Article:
Things got frenzied at a House hearing on the federal investigation into possible Russia influence in the Trump campaign, as Republicans lobbed accusations at anti-Trump FBI agent Peter Strzok, who responded by accusing them of playing into Vladimir Putin’s hands, while a Democrat said he deserved a Purple Heart. Political reporter Nicholas Fandos’s take made the front page of Friday’s New York Times: “Fire vs. Fury as F.B.I. Agent Defends His Actions.”
Strzok’s play of the Russia card worked for The Times, where an editor liked his quote enough to make it the story’s text box: “Another milestone in our enemies’ campaign to tear America apart.” Who knew the paper had so many hard-core patriots on staff? Here's Fandos's lede:
The embattled F.B.I. agent who oversaw the opening of the Russia investigation mounted an aggressive personal defense on Thursday, rejecting accusations that he let his private political views bias his official actions and labeling Republicans’ preoccupation with him “another victory notch in Putin’s belt.”
Fandos pitied the poor put-upon FBI agent who (as he admitted deep into the story) was dismissed from Robert Mueller’s Special Counsel team after his anti-Trump texts came to light, and was harshly criticized in the Justice Department’s Inspector General report:
But in defending himself and his agency, Mr. Strzok had to weather hours of blistering attacks by Republicans, whose accusations drifted from personal animus toward President Trump to blatant lying and moral misconduct with a senior F.B.I. lawyer, Lisa Page. It was a remarkable performance by Republicans, long seen as the party of law and order and the defenders of law-enforcement power and prerogatives.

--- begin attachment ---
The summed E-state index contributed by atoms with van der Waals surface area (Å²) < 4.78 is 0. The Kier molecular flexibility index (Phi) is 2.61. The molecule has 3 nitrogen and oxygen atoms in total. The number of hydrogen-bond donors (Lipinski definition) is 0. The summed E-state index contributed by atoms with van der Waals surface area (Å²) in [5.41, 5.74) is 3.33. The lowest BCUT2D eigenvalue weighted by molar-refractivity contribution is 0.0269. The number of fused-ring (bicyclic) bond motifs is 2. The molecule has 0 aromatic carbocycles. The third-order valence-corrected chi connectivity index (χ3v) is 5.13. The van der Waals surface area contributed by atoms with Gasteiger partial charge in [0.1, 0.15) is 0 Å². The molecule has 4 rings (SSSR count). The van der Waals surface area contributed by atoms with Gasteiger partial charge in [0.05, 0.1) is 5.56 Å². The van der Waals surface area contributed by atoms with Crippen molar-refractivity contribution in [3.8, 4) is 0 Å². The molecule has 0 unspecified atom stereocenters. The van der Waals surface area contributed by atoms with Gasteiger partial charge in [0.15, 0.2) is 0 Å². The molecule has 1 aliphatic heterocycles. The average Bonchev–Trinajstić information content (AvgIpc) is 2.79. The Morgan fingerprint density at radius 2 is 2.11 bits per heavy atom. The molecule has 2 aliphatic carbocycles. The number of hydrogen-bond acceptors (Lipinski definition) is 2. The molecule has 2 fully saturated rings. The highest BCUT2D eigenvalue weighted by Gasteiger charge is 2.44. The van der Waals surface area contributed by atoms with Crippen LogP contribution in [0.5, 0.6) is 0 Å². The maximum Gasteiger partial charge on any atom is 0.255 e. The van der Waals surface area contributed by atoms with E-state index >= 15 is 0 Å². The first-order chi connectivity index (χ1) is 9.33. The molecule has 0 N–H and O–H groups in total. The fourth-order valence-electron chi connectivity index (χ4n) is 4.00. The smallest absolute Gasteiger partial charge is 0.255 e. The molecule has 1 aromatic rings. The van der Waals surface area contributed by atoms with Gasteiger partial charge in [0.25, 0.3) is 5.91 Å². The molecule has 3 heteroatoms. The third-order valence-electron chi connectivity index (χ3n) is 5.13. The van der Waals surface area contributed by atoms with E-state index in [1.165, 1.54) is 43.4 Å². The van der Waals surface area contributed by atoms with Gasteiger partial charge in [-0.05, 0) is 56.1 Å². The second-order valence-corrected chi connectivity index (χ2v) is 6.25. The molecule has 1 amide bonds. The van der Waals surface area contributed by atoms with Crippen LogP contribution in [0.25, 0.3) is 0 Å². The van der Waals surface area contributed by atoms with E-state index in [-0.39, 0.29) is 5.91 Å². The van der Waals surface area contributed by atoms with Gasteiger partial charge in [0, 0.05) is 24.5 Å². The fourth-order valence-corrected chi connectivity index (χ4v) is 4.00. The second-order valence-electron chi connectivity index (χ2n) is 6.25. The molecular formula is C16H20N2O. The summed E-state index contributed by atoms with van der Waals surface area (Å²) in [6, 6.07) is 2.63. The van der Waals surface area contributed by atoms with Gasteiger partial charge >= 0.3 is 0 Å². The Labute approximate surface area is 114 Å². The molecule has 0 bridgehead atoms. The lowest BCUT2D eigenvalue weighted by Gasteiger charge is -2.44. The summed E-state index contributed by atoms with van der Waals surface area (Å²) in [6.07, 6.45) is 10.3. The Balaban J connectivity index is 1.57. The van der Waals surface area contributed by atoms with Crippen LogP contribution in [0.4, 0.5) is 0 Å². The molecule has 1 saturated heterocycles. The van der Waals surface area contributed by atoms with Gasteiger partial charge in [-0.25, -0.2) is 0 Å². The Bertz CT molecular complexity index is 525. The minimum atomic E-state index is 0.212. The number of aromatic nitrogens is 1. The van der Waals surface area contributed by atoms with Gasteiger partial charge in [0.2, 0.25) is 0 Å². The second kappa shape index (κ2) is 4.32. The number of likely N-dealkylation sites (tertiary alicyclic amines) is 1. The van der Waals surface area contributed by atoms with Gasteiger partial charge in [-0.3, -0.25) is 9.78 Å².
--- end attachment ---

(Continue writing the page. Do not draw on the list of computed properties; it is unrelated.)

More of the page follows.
It was predictable that The Times rushed to Strzok’s side, given the liberal paper’s sudden passion for all things surveillance in the age of President Trump. Fandos used loaded language to characterize Strzok’s Republican questioners:
In his first public comments since volumes of private text messages between Mr. Strzok and Ms. Page were disclosed, the agent concluded opening remarks with a pointed broadside against his antagonizers.
“I understand we are living in a political era in which insults and insinuation often drown out honesty and integrity,” Mr. Strzok said, continuing: “I have the utmost respect for Congress’s oversight role, but I truly believe that today’s hearing is just another victory notch in Putin’s belt and another milestone in our enemies’ campaign to tear America apart.”
He concluded: “As someone who loves this country and cherishes its ideals, it is profoundly painful to watch and even worse to play a part in.”
Fandos buried the controversial bits of Strzok's bio, including his obsessive anti-Trump animus.
Mr. Strzok, a career agent, played a pivotal role in two of the bureau’s most politically fraught cases in recent memory: the investigation into Hillary Clinton’s email practices as secretary of state and a separate inquiry into Russia’s attempts to interfere in the 2016 election and its interactions with the Trump campaign. He briefly served on Mr. Mueller’s team, as well, before being removed after the discovery of his text messages with Ms. Page, with whom he was in a romantic relationship.
In one oft-cited exchange from August 2016, Ms. Page, who also worked on both investigations, said to Mr. Strzok that Trump is “not ever going to become president, right?”
“No. No he won’t. We’ll stop it,” Mr. Strzok replied.
A former Army officer, Mr. Strzok has worked at the F.B.I. for more than two decades. He rose quickly through its ranks, earning a reputation within the bureau as one of its most savvy and reliable counterintelligence agents. It was that reputation and increasingly senior positions that landed him on the teams investigating both Mrs. Clinton and eventually Mr. Trump.